For context, let’s apply these rules to an actual e-mail. Imagine you are trying to get paid for something you’ve written, your payment is late, and you are following up. Here is your first draft of the e-mail.
Hi so and so who has not paid me!
How are you? I hope you are well! I’m so sorry to bother you about this because I know you must be super busy and I hate sounding like a nag. (Please tell me I’m not one of those annoying people who e-mail all the time? This is my worst fear.) Anyhoo: I’m writing today because I wanted to check in about my payment for that story I wrote way back in April. I know we talked about the payment a few weeks ago, and when last we spoke you said I’d have it by June 15th, but now June 15th has come and gone and I still haven’t received a check.
Maybe it’s lost in the mail? My apartment building is weird right now and it totally could have been lost or taken from the community mail table but I just wanted to see if I should be worried about this or if the check actually hasn’t gone out.
Totally fine either way!
Hope everything is great—I really loved working with you guys and would love to pitch something else and write for you again. Let me know when would be a good time to send pitches or what you guys are looking for.
I mean after this check business is all sorted out. Is there someone else I can call/bother about this?
Just want to get to the bottom of it.
Thanks so much for your time.
Best, Person who has not gotten paid.
Here is what you should say:
Hi so and so who has not paid me!
How are you? I hope you are well! I’m so sorry to bother you about this because I know you must be super busy and I hate sounding like a nag. (Please tell me I’m not one of those annoying people who e-mail all the time? This is my worst fear.) Anyhoo: I’m writing today because I wanted to check in about my payment for that story I wrote way back in April. I know we talked about the payment a few weeks ago, and When we last spoke you said I’d have it by June 15th, but now June 15th has come and gone and I still haven’t received a check.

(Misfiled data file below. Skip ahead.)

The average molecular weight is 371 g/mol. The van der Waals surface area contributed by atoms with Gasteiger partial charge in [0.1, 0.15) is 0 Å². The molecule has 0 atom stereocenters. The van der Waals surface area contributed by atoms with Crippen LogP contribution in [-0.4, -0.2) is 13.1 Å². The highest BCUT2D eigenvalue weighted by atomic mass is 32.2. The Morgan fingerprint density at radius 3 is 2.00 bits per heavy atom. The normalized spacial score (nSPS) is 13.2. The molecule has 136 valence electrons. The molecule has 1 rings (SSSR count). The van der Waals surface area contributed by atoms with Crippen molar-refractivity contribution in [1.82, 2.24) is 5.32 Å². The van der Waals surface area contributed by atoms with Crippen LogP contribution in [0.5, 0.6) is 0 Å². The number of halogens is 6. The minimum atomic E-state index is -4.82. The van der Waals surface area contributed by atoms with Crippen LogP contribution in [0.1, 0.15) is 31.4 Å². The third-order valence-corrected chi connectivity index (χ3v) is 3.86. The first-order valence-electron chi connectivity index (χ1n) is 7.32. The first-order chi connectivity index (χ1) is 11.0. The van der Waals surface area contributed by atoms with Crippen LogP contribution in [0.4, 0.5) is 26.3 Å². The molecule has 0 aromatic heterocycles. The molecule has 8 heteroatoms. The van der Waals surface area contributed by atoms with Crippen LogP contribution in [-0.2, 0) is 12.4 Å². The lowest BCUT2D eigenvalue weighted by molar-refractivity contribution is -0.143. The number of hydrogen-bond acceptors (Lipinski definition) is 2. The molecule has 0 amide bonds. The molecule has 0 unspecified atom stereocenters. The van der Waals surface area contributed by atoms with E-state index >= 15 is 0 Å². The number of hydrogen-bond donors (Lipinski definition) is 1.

Maybe it’s lost in the mail? My apartment building is weird right now and it totally could have gotten taken in the community mail table but I just wanted to see if I should be worried about this or if the check actually hasn’t gone out.
Fine either way!
Hope everything is great—I really loved working with you guys and would love to pitch something else and write for you again.
I mean after this check business is all sorted out.
I know you’re busy—is there someone else I can call/bother about this?
Just want to get to the bottom of it.
Thanks so much for your time. Person who has not gotten paid.
There is one occasion when you should abandon all of the above e-mail rules. This is when you are intentionally sending a passive-aggressive fuck-you e-mail, a covering-my-ass e-mail, or an I’m-documenting-this-for-posterity e-mail, the contents of which you want a permanent record of with a date and time, basically when you are formally, covertly being a dick for a greater cause. These e-mails are annoying and should not be used frequently, but they’re often necessary for recapping live conversations and protecting yourself or your job down the road, or when you are trying to fire someone and are creating a paper trail of how much they suck. You should use these e-mails when an unreliable boss makes you a promise you’re afraid she won’t keep, a client agrees to something verbally and you want him to acknowledge the terms in a more official way, or you are reporting on problematic events in the office that need to be documented and addressed. Mastering the tone of these e-mails is delicate. You should report the facts while using the least emotional language possible.